Ever wondered where all the cool kids are in the local music scene? Well, they sure aren’t at the Trocadero, or the Electric Factory. Aside from very rare exceptions, most of the legitimate, hard-working musicians perform in basements, bookstores and backyards across Philadelphia, where music is a community – not a commodity.
Halfway House, 4141 Chestnut St., myspace.com/halfwayhizzle
This house provides a punk rock party atmosphere with constant music coming from the packed basement. Here, one can expect to find mohawks, studded vests, empty beer bottles and countless
drunken punks with questionable ages. Halfway House is always a popular hangout, although certainly not for everyone. Chaos often ensues.
Lava Zone, 4134 Lancaster Ave.,
More a library than a show space, LAVA Zone (Lancaster Avenue AutonomousZone), provides fans with all sorts of radical media and is home to several organizations
that work for social, political and economic change. The show atmosphere here is usually communal and typically alcohol-free. Performers are usually somewhat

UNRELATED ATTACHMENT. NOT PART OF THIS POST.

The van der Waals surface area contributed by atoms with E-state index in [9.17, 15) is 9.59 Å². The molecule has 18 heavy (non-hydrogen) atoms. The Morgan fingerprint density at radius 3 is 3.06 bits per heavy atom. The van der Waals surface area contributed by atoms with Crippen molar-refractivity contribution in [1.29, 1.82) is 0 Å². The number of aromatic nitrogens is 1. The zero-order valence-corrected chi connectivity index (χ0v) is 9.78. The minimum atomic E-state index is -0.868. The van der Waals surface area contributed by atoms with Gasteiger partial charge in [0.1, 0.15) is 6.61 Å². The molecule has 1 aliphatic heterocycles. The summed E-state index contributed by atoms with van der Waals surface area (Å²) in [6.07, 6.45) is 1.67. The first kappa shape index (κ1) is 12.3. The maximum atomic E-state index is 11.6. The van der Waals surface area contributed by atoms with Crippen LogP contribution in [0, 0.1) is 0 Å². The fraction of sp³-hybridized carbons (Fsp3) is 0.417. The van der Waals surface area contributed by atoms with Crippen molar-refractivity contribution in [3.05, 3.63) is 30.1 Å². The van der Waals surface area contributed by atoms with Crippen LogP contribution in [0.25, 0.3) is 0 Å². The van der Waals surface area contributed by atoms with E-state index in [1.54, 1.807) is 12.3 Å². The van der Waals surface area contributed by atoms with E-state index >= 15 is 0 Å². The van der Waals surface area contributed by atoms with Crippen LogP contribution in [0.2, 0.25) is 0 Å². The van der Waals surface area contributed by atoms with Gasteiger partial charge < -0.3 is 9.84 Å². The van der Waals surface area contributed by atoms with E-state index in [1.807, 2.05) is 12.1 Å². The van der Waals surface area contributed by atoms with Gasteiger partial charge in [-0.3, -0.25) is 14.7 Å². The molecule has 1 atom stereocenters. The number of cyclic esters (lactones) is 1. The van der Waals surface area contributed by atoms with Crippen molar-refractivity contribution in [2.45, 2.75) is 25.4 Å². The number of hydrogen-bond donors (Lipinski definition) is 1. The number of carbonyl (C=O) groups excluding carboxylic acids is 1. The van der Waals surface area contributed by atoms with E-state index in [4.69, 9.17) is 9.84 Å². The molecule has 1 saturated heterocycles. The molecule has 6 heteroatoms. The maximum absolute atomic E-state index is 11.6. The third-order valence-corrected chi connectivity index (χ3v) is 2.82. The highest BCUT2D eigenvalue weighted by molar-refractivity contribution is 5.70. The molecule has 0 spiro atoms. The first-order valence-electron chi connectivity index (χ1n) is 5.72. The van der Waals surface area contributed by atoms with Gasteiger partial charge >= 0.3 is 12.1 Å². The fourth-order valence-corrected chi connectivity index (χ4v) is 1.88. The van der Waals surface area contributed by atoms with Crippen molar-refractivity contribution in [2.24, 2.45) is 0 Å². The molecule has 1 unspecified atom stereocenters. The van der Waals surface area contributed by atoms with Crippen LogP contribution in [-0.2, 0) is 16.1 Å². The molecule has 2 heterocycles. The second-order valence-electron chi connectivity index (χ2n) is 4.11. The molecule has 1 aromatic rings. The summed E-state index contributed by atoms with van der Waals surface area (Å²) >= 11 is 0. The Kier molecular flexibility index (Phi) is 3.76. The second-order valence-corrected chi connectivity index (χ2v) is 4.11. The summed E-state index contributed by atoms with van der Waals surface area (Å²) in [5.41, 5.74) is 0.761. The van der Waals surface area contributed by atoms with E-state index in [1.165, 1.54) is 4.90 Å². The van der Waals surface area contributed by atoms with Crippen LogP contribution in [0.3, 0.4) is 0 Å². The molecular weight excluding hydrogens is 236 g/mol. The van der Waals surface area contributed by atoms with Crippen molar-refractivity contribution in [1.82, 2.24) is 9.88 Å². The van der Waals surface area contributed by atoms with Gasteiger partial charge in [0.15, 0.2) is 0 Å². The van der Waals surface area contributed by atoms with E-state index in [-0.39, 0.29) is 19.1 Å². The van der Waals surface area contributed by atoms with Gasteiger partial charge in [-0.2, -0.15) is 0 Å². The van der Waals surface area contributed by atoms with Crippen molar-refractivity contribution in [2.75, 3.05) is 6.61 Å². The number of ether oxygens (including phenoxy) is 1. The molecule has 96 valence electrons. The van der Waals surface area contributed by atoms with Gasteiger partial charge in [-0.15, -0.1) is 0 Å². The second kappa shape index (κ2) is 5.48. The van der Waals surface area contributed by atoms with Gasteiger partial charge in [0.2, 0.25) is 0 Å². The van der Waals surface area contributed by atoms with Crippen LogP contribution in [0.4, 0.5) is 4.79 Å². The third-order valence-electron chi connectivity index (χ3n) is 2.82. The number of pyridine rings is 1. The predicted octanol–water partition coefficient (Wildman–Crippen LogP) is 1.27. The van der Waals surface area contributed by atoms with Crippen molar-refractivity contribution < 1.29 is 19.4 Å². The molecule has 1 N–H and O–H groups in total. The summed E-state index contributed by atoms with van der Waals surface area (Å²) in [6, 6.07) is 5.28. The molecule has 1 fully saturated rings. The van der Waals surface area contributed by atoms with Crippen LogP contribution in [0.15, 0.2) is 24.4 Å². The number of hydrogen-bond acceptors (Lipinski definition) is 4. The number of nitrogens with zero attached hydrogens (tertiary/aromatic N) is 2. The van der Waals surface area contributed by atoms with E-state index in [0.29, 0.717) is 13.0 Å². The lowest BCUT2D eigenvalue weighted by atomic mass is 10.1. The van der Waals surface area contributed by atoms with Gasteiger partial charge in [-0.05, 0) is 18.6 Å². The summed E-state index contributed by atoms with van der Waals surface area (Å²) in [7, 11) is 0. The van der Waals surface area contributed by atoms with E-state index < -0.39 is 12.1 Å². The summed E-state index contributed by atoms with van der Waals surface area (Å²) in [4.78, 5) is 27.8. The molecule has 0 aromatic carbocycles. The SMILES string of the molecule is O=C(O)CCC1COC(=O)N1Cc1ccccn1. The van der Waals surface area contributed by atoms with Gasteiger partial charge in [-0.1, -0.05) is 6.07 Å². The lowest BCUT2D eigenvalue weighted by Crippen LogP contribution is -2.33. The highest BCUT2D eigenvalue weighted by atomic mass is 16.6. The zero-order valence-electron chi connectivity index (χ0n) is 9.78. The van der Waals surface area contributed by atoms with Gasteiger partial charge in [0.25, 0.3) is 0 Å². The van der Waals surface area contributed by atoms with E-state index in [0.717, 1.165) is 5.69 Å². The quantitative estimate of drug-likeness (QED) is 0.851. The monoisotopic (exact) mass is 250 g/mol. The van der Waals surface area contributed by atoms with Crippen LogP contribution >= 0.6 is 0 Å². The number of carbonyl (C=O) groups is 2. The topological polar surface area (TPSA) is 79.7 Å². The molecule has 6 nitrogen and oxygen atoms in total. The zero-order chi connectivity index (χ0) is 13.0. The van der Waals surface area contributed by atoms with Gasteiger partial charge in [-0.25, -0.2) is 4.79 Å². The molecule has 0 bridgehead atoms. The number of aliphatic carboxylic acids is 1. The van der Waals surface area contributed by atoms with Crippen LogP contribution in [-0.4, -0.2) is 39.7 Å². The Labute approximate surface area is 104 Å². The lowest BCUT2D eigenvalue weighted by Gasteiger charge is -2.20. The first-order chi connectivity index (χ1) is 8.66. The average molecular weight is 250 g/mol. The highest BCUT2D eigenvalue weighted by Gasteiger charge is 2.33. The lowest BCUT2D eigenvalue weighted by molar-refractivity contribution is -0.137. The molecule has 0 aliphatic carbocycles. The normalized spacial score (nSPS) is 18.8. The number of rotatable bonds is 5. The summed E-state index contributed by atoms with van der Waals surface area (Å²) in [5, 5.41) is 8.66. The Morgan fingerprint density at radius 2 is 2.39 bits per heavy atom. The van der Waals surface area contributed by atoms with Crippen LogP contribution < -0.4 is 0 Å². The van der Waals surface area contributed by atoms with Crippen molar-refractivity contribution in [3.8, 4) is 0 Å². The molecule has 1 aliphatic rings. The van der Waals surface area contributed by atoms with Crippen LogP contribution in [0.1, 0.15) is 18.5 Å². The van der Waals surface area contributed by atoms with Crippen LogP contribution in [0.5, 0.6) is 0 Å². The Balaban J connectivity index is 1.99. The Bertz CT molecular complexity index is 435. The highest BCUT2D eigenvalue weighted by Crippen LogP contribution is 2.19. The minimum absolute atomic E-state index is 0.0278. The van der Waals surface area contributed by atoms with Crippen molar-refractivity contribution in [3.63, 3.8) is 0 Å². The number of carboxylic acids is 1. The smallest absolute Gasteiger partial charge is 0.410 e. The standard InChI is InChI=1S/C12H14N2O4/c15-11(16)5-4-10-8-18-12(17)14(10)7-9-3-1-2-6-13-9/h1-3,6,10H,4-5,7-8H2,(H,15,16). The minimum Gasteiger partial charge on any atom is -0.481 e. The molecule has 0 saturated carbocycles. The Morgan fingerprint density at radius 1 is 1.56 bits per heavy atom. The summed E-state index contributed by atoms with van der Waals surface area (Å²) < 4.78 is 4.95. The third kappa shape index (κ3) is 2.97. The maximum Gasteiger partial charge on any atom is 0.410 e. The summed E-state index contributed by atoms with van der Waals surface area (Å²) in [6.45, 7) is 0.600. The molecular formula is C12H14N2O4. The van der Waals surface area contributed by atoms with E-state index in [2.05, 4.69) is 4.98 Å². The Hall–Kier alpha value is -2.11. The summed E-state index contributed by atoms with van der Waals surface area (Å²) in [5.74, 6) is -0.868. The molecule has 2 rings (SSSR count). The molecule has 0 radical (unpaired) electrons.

socio-politically conscious, and often play for a variety of causes.
First UniItarian Church, 2125 Chestnut
The First Unitarian Church, known simply as “The Church” to regulars, is probably the best place to see a variety of independent live music in Philadelphia. The relentless R5 Productions group hosts upwards of 300 shows here every year.
The Rotunda, 4014 Walnut St.,
The Rotunda is more of a community center than a music venue. Rotunda events are almost always free of charge, although a hat is usually passed around to collect donations for traveling acts. The Rotunda hosts a variety of music acts and events from frequent ska-punk shows and jazz trios to a monthly hip-hop scene The Gathering. All Rotunda shows are alcohol-free.
VeggiIeplex Theatre, 1019 S. 47th
This West Philly hangout is a house basement that holds events in a positive, friendly atmosphere. Shows, talks, craft nights and intense hide-and-go-seek rounds are all regular occurrences. All sorts of bands and artists have performed here, from folk punk acts to head-crushing metal hybrids. This house holds a strict no-alcohol policy.
Be Happy House, 4078 Spring Garden
This house’s name says it all. There are few rules or regulations at this house, yet most of the showgoers here understand limits and create a friendly atmosphere. The Be Happy House crew usually throws a party around live music. A spacious basement allows for large crowds, and a back deck gives attendees fresh air and a place to have a beer among the diverse crowd.